I Found Fountain Of Youth, But I Wasn’t Thirsty.

hoboken park

F/10.0, 30.0, ISO 100.

Day 268 / 365

A drunk falls into one of the fountains in Trafalgar Square. Floundering around, he looks up and sees Nelson standing on his column.

“Donโ€™t jump!” he shouts. “This is the shallow end!”

Interesting Fact: The ancient Greeks were apparently the first to use aqueducts and gravity-powered fountains to distribute water. According to ancient historians, fountains existed in Athens, Corinth, and other ancient Greek cities in the 6th century BC as the terminating points of aqueducts which brought water from springs and rivers into the cities. In the 6th century BC the Athenian ruler Peisistratos built the main fountain of Athens, the Enneacrounos, in the Agora, or main square. It had nine large cannons, or spouts, which supplied drinking water to local residents. ( https://en.wikipedia.org/wiki/Fountain )



  1. Amazing to know now it’s remind me when I was in Segovia , Spain where I visited the old aqueduct that roman build during that time, and maybe they learn it from the Greek technology and the river is like 140km away from the aqueduct and they only use manual labor.to build and run.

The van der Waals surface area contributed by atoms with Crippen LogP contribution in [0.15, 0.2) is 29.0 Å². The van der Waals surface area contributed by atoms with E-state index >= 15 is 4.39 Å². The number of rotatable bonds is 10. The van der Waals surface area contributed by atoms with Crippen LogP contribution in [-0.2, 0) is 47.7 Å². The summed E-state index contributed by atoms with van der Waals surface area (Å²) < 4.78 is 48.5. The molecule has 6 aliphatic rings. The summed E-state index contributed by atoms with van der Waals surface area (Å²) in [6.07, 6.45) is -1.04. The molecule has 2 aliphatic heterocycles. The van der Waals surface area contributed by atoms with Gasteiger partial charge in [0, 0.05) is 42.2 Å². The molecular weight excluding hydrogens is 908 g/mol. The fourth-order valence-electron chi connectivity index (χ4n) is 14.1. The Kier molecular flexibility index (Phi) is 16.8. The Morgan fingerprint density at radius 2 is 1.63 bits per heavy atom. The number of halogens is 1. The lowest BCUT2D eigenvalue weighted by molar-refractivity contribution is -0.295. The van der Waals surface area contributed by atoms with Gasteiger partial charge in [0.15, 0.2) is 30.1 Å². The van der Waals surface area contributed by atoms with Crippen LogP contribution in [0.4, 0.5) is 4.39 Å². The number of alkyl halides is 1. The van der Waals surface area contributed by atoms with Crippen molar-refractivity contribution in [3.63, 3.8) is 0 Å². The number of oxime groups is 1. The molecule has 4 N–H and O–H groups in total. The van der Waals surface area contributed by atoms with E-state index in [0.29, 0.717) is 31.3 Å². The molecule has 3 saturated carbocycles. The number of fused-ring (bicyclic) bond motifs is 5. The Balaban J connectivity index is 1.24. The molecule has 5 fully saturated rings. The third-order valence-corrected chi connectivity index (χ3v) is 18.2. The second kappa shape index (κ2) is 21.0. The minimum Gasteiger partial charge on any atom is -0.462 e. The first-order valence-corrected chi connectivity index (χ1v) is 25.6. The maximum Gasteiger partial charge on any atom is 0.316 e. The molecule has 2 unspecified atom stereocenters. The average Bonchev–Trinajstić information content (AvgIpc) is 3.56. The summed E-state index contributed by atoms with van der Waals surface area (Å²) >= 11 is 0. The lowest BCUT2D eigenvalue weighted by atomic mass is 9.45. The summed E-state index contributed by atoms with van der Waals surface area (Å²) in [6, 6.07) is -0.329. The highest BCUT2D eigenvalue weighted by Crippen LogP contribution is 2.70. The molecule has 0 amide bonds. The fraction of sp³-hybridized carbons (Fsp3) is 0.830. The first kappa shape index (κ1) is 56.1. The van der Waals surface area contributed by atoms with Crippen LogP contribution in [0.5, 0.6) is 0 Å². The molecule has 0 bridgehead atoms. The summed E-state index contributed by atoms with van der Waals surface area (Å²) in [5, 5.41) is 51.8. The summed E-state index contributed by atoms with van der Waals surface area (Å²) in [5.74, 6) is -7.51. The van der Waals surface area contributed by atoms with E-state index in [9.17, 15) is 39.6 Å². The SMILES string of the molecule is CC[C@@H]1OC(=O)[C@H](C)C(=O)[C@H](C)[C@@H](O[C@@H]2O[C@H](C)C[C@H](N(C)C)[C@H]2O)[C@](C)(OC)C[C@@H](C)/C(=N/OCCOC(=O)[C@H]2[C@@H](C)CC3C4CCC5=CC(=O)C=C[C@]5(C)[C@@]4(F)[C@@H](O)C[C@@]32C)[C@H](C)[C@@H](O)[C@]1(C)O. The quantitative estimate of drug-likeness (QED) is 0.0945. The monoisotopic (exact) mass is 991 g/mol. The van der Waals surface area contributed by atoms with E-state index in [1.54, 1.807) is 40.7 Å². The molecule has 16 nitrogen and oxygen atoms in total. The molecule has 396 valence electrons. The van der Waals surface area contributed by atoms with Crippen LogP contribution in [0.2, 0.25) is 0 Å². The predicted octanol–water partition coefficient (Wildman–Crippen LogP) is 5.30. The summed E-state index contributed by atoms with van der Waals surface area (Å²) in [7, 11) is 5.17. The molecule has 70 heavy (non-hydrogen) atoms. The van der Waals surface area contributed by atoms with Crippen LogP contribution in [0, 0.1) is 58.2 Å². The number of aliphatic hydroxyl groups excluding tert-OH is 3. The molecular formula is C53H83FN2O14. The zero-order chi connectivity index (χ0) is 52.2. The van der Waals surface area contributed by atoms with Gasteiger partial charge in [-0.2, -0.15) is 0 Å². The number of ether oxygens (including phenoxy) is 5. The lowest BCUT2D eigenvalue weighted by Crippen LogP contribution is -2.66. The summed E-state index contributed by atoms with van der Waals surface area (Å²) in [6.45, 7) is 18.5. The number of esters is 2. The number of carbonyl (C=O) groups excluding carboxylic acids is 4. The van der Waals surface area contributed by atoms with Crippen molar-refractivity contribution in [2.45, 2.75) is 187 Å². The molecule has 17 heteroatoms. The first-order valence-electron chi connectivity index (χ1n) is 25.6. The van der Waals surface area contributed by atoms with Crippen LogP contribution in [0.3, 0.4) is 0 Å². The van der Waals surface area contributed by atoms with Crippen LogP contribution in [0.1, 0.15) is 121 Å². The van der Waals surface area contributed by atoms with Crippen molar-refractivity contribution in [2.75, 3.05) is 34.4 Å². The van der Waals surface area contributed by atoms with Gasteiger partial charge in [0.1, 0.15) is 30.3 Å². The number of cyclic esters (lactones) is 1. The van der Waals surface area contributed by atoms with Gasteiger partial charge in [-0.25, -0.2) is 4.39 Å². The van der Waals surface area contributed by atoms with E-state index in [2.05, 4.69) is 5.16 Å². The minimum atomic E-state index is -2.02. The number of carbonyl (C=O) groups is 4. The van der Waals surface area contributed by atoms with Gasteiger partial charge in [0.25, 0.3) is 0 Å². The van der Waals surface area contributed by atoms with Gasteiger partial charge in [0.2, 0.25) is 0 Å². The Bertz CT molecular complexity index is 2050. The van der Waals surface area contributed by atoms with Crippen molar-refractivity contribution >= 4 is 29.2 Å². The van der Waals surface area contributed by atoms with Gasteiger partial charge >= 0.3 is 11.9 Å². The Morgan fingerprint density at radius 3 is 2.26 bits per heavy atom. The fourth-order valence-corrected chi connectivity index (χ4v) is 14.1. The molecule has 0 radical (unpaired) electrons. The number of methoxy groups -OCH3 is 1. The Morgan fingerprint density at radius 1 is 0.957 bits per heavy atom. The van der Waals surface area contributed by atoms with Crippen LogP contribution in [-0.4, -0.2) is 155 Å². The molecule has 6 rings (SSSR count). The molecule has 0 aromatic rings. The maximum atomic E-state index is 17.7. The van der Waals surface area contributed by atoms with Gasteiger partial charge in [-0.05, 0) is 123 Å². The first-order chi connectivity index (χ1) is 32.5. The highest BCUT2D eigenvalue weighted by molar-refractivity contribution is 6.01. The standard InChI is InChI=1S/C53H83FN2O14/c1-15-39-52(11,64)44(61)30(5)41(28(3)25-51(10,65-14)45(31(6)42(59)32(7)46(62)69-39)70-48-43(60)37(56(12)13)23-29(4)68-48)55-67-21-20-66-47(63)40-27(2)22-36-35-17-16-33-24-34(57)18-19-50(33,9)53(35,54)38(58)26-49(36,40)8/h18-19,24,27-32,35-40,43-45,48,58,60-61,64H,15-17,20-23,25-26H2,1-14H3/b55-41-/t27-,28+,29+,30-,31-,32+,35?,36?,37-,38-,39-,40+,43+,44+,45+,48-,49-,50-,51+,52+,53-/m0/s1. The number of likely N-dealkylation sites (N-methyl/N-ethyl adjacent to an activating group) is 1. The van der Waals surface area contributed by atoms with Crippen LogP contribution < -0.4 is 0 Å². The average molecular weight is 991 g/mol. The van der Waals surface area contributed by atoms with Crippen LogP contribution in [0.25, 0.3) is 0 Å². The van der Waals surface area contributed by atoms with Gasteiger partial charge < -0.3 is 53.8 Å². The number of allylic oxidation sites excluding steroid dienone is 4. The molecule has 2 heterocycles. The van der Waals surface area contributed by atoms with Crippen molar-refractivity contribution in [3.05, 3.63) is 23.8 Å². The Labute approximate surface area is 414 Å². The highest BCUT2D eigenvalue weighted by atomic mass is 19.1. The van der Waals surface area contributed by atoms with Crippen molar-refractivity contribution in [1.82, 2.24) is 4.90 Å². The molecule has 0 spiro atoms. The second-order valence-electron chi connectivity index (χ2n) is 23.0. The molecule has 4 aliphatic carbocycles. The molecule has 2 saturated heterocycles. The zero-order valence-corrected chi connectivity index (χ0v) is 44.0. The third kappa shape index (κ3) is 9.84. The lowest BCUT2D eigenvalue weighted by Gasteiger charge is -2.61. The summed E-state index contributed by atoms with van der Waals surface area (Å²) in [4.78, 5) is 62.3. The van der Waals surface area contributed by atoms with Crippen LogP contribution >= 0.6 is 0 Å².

2. I like this picture. It has clarity, so there is no doubt what it is about. Additionally, it also has some mystery to it; it makes me want to enter it to find out more of what’s going on. Nice capture. When I think of aqueducts, I think of the Rio Grande here in Las Cruces, NM. It’s about time they turn off the river for the winter! Unfortunately, the Rio Grande is nothing more than an irrigation ditch here. They close the dam after growing season and the river is just sand until next summer. Oh, well. I still like the desert.

    • Thank you very much for enjoying my photo and appreciate you sharing this information about river. New Mexico is awesome. ๐Ÿ™‚

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